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What is the Maximum Height of this projectile?

1. Homework Statement
A projectile is launched at 750 meters per second at a 30 degree angle to the horizon. How long is it in the air? How far does it go? What is the maximum height that it reaches?

2. Homework Equations
Sin(30)=1/2
Cos(30)=sqrt(3)/2

3. The Attempt at a Solution
This is what I have so far. I believe I successfully solved for the time it was in the air, as well as how far it traveled (I used the method from Khan Academy, rather than my professor's method, since all he gave us were a bunch of equations and didn't explain which one gave what), and I came out with these answers. It would be super helpful if I could get confirmation on whether I'm correct or not. Now, the thing I'm stuck at is how high the projectile must be at its highest. I assume this means that it needs to be at the halfway point of the total displacement, but I don't know where to go from there.

W5nAFOd.jpg
 

Student100

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1. Homework Statement
A projectile is launched at 750 meters per second at a 30 degree angle to the horizon. How long is it in the air? How far does it go? What is the maximum height that it reaches?

2. Homework Equations
Sin(30)=1/2
Cos(30)=sqrt(3)/2

3. The Attempt at a Solution
This is what I have so far. I believe I successfully solved for the time it was in the air, as well as how far it traveled (I used the method from Khan Academy, rather than my professor's method, since all he gave us were a bunch of equations and didn't explain which one gave what), and I came out with these answers. It would be super helpful if I could get confirmation on whether I'm correct or not. Now, the thing I'm stuck at is how high the projectile must be at its highest. I assume this means that it needs to be at the halfway point of the total displacement, but I don't know where to go from there.

W5nAFOd.jpg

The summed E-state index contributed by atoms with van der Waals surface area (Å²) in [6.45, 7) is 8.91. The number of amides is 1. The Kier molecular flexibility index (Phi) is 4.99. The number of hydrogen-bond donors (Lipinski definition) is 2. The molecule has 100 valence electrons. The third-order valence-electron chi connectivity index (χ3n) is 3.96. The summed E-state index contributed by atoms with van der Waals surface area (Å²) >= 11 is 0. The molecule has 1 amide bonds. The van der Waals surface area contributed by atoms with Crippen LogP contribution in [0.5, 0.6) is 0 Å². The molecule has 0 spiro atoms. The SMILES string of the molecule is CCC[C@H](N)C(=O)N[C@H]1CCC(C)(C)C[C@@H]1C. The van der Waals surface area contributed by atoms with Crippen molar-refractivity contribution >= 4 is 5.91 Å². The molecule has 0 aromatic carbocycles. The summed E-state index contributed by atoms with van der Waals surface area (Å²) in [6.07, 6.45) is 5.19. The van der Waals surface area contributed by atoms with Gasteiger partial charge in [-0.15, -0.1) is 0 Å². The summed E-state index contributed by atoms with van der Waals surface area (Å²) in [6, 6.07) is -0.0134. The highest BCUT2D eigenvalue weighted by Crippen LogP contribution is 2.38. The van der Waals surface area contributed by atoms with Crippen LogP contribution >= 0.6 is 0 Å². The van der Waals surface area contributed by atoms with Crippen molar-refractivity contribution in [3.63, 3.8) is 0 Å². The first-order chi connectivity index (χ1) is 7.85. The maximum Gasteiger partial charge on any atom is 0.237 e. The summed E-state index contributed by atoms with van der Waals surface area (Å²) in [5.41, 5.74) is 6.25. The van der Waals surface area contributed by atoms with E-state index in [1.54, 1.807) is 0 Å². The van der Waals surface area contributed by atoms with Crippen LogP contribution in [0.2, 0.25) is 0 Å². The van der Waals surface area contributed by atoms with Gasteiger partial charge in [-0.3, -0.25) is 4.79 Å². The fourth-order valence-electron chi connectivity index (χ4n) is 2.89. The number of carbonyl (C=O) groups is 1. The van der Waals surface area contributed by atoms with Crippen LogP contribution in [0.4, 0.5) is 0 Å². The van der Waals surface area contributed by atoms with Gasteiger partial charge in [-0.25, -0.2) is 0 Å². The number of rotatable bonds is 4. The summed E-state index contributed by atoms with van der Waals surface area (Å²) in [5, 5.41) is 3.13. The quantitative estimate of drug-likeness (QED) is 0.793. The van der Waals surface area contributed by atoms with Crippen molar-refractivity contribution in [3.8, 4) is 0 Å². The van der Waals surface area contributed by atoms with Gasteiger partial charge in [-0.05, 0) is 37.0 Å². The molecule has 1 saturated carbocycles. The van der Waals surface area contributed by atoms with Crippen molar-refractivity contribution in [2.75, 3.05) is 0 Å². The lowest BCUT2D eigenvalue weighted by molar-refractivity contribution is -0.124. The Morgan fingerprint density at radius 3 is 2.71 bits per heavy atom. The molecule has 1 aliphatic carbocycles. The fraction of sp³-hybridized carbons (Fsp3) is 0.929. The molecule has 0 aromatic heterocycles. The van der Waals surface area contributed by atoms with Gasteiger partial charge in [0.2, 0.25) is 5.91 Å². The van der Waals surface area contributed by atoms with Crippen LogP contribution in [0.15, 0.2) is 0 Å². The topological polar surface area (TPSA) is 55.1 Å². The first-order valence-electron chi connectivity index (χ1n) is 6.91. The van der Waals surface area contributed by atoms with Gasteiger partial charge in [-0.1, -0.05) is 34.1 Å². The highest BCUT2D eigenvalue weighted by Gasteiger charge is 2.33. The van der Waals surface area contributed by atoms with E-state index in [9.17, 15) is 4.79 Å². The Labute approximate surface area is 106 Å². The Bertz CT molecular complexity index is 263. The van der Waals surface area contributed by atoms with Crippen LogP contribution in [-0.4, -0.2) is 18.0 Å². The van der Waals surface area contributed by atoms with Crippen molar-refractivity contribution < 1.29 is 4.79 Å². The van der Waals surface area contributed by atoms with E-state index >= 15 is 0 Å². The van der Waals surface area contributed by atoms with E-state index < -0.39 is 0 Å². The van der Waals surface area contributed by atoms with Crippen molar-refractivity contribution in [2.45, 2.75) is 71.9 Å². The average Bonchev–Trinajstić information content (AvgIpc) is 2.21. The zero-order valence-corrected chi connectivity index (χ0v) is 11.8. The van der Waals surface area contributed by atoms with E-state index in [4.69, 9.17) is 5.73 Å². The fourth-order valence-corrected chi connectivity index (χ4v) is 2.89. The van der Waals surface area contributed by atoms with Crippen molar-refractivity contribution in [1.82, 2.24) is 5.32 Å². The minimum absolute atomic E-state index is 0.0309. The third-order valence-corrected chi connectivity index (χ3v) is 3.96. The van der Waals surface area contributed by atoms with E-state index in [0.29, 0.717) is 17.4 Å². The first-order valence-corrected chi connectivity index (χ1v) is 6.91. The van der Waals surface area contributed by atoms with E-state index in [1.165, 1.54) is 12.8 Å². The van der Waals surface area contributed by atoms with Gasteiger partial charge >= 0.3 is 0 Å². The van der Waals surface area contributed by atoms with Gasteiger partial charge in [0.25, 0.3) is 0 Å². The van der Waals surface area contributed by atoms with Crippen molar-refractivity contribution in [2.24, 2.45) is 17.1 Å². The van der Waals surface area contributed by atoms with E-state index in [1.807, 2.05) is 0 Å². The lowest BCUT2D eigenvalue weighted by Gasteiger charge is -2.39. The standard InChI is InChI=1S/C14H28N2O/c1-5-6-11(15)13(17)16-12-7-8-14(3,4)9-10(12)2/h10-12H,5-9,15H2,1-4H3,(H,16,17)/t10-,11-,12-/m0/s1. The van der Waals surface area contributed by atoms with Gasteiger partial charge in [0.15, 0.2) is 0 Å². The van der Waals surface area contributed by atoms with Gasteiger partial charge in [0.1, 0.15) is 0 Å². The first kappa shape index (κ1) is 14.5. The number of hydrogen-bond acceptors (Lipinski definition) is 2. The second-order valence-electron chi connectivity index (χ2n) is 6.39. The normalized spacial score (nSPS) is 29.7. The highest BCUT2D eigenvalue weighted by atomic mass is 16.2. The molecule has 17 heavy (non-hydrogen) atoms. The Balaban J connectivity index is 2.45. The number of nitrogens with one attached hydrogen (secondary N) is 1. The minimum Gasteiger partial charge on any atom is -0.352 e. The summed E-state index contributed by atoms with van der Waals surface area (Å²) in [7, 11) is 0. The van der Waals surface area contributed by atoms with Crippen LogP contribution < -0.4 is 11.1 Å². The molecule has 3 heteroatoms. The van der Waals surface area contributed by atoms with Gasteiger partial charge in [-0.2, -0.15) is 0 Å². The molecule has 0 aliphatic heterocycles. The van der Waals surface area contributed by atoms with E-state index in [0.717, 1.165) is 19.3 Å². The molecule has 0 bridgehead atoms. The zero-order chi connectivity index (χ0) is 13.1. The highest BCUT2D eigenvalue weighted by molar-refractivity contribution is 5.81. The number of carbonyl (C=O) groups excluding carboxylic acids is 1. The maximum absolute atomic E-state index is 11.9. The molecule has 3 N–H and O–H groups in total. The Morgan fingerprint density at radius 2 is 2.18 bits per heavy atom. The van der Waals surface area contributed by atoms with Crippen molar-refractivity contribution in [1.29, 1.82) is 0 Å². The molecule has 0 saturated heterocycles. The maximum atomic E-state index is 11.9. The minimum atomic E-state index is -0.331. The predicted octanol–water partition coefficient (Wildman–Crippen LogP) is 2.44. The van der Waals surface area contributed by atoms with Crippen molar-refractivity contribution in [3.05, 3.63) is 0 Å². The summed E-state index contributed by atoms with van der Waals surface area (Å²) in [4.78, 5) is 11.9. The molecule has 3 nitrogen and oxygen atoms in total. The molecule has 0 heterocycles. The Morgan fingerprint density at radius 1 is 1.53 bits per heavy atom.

I didn't explicitly check your numbers, but it looks okay.

Also, for future problems, the only thing you need to remember here is that ##F=ma## and then examine the specifics of the case. Where ##a = \frac{d^2x}{dt^2}##

In the x direction, acceleration is equal to 0, which also suggests that ##F_x## is equal to 0. So you're left with ##0=m \frac{d^2x}{dt}## Integrating a few times will give you ##v_x = v_{x0}## and ## x_x = x_{x0} + v_{x0}t## which describes it's motion completely.

In the y direction, acceleration is a constant g, which then suggests ##F_y## is equal to some constant, which happens to be mg. So ##F_y=m \frac{d^2x}{dt^2}## or ##mg = m \frac{d^2x}{dt^2}## simplifying and doing the calculus leaves you with ##v_y = v_{y0} + gt## and ##x_y = x_{y0} + v_{y0}t +\frac{1}{2}gt^2##

To arrive at something like the max height equation you're simply combining equations... ##v_y^2 = v_0^2 + 2g(x_y-x_{y0})## which itself comes from a combination of the above and reasoning it out. ##x_{y0}## is your height at launch. What is the velocity at the maximum height in the y direction? Can you derive this?

Then simply solve the equation for ##x_y##

I left some work here for you, hopefully you see the importance of thinking in physics, from a three letter equation you can derive everything you need. :smile: Also, solve everything as variables before you plug in, it makes your work easier to read and you'll be less mistake prone.
 

haruspex

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Your answers are basically correct. You appear to have used 10ms-2 for g, so you should not quote any greater precision for the answers. E.g. the distance should be 50km.
Are you sure you should be using 10, rather than, say, 9.8?
 

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